Meanwhile back in New Zealand our friends Mike & Helen are taking us for a hike through the forest on Arthur’s Pass in New Zealand (our picture galleries are here and here). We’re quite excited as they are great travel companions and very knowledgeable of the nature around them. They are taking raw eggs and rabbit feet with them. Say what? What voodoo ceremony are we getting involved in here? Should we change our travel plans? It turns out they are helping with nature conservation efforts here and are re-baiting traps for – or against – the so called “pest animals“.
The background for this is that after the isolation of the New Zealand land mass from the once connected Gondwana supercontinent, a very unique set of animals could develop here, most famously various flightless birds. This isolated development is similar to what we saw even more extreme on the Galapagos islands. The only mammal endemic to New Zealand (i.e. found here before humans interfered) was a bat. No foxes or other animals where chasing after whatever was living on the islands of New Zealand at that time. For the lack of predators, flight was not a clear advantage for the birds anymore and birds species developed that simply walked throught the forest, unable to fly (e.g. Kiwi, Weka, Takahe). We met one of the flightless kiwi birds on our very first day here in a wildlife park where the kiwis had a “night enclosure” as they are nocturnal animals. In the darkness in between sandpit, pond and bushes you suddenly spot a large fluff-ball runnig back and forth, sniffing loudly. A very unusual appearance. (Two weeks later we braved a very dark and rainy night to walk into the forest at St. Arnaud with just a small red light to listen into the woods. And we actually heard two kiwis call! We also identified the call of some “Moreporks” and went to bed as two very happy campers.)
With the arrival of humans on New Zealand however, the story of these unique birds took a change for the worse. As with the humas there came dogs, cat, rats, ferrets, possums, rabbits and more. All of these (including the humans) can and will kill a bird hopping for cover without much trouble or eat their eggs as a delicacy. Sheep and cows were brought over by early settlers to provide meat, wool and milk. But of course their pastures once where the habitats of the New Zealand animals. They might also step into nest. Cats and dogs came as pets or sheep dogs – but will happily chase after a flightless bird. Rats somehow always get on land when settlers arrive by boat and are extremely clever and destructive. Rabbits and hedhogs arrived as well. Ferrets and stoats were actually introduced specifically to help fight the rats and rabbits once their detrimental effect had been noticed. This turned out to be a very bad decision, as ferrets and stoats can very efficiently hunt birds and will get into nests killing eggs, young birds and the parents.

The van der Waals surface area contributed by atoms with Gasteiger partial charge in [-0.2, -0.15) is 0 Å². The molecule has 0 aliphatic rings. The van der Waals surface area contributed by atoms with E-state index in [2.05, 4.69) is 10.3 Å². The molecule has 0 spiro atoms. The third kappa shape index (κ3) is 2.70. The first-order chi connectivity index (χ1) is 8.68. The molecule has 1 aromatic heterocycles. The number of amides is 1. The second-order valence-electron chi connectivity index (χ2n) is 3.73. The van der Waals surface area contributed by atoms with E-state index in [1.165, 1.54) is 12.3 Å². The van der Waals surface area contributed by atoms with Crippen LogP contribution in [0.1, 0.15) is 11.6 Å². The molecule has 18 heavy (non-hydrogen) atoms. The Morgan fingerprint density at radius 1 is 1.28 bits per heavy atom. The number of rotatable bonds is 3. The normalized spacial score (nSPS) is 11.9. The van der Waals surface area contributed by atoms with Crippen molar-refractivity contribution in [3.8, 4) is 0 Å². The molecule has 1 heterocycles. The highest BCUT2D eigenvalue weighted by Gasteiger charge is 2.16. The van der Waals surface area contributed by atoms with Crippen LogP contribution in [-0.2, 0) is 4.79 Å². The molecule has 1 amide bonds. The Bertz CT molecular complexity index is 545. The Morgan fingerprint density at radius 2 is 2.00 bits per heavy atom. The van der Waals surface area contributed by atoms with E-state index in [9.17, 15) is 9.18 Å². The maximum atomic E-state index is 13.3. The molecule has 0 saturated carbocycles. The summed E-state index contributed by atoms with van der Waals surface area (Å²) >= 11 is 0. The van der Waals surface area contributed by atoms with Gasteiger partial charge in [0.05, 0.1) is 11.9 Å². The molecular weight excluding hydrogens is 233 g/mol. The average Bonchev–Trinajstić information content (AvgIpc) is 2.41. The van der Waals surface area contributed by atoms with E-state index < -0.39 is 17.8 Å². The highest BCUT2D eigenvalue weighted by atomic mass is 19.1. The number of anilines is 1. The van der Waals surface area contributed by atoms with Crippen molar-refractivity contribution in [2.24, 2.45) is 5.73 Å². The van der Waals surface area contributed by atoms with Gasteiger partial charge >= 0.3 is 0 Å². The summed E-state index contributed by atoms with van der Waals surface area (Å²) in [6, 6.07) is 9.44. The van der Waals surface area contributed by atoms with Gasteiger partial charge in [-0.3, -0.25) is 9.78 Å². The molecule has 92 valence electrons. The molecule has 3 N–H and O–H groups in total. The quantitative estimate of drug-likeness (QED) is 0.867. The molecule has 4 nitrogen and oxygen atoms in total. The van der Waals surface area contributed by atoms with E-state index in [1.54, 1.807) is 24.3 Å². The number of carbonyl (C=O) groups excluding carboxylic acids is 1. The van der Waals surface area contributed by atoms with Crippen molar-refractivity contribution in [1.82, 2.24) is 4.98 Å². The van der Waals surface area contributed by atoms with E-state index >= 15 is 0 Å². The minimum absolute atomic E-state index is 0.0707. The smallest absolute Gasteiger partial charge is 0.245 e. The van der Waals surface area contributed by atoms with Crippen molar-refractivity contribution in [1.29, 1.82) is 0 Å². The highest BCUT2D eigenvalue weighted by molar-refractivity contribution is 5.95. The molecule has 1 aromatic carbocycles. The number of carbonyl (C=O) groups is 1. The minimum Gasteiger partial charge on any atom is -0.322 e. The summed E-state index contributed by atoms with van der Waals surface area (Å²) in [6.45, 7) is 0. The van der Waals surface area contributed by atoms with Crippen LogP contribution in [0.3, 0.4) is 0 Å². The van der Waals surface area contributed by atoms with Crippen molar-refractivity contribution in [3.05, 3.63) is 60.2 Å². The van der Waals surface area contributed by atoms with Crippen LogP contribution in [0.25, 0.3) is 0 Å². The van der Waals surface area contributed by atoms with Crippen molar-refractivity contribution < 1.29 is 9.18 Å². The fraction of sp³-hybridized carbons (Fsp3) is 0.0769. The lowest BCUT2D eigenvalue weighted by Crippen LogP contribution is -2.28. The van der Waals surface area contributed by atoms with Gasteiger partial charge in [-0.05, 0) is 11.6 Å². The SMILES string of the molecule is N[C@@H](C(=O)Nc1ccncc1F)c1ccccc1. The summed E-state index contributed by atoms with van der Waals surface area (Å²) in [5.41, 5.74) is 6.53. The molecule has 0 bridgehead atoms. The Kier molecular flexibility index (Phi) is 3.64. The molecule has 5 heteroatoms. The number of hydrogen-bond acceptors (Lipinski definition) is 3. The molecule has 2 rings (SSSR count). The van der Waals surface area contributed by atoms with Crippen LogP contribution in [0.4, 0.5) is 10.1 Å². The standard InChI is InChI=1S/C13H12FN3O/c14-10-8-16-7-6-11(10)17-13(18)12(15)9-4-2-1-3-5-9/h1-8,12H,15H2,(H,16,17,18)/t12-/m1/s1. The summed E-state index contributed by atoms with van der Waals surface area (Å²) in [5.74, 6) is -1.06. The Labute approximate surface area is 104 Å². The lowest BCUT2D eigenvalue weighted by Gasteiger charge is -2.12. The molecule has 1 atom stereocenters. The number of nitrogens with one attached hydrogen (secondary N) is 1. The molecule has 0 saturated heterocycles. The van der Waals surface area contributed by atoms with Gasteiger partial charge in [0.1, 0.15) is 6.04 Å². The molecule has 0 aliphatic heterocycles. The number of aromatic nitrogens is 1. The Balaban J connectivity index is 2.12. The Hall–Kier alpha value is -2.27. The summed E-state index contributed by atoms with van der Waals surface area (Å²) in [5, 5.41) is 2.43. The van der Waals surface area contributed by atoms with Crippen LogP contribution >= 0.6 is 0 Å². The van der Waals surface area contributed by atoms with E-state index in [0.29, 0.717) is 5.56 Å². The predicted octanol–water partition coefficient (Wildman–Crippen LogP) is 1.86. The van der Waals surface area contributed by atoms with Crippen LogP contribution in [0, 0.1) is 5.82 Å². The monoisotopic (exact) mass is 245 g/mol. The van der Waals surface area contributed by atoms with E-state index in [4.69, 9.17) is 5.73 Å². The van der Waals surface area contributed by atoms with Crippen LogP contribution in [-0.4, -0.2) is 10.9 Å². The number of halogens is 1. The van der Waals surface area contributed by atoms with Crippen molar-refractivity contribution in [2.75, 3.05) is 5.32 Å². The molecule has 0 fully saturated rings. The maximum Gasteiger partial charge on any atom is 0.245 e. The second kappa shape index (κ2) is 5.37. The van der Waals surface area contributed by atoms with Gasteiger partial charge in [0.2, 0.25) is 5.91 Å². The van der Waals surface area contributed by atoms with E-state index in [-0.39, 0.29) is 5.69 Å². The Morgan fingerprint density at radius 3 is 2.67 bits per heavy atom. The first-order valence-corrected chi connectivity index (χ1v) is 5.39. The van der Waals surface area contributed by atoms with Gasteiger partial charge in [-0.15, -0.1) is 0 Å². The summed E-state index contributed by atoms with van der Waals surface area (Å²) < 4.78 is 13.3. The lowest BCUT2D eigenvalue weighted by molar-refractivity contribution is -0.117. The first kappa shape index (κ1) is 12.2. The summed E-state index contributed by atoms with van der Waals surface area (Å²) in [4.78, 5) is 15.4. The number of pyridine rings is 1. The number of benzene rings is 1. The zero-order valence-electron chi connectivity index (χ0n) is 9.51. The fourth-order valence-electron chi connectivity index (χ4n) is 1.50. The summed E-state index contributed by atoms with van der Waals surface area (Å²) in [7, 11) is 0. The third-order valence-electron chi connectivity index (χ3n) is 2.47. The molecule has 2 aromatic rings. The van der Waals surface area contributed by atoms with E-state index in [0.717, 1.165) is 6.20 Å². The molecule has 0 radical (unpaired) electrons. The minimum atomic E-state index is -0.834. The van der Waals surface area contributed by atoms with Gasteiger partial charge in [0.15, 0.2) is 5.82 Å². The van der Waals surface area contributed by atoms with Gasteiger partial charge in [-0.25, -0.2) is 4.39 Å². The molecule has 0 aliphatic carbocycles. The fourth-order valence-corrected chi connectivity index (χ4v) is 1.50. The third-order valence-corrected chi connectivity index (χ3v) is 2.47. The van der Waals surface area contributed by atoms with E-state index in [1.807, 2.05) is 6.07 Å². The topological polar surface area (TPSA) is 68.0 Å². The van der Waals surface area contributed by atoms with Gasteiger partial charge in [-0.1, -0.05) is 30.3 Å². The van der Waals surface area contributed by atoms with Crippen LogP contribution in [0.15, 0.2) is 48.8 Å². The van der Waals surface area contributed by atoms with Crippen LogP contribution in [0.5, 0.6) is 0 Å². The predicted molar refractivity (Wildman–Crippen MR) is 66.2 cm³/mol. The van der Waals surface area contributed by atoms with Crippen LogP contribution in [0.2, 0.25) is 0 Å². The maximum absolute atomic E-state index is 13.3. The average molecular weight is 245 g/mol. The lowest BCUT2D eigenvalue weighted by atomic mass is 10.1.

Various bird species have already vanished and the numbers of the remaining ones are going down dramatially. The introduced species have been highly successful in populating the islands and enjoying the bird-and-egg diet without predators on their own.
Efforts are underway at verious places now to safe the native birds:
- Breeding programs are trying to increase the numbers of animals, e.g. we saw some for kiwis and rescue stations for penguins.
- Small isolated islands and large areas on both main islands are fenced in and are kept “predator-free“, e.g. Zealandia in Wellington, a full list is here.
- But getting rid of the pest animals in the wild is much harder than it was introducing them.
Here the trapping in the wild comes into play. Our friends help to build and maintain trap-lines up and down the mountains to stop the pest animals in their path and give the birds an area to live and breed. You might find triangular markers in bright colors on the trees and a trap like the one below in the forest. There are thousands of these in the country and they depend on the DOC (dep. of conservation) and volunteers to be maintained. They define where to trap, optimize the design of the trap and test which baits works best. Results are recorded in a database, some other info on these pages.
These efforts are so intense that every visitor will see some of these traps when walking through the forests and that New Zealand is a big consumer of animal poison, e.g. purchasing 80% of the 1080 pesticide against possums. Most traps we came across were kill-traps however and snapped close with a loud bang. As our friends told us, this led to interesting observations: The mountain parrot Kea, one of the endagered species, is so clever and playful that it is able to trigger some of the simpler traps. It uses a small stick for this and apparently enjoys the loud noise it makes – and of course also renderes the trap useless afterwards, so they had to be re-designed.
This is an ongoing battle with unknown outcome. For some species it might come too late, others are showing signs of recovery. It’s also a very interesting battle to think about, as it has so many layers and possible interconnections. Just like the real world.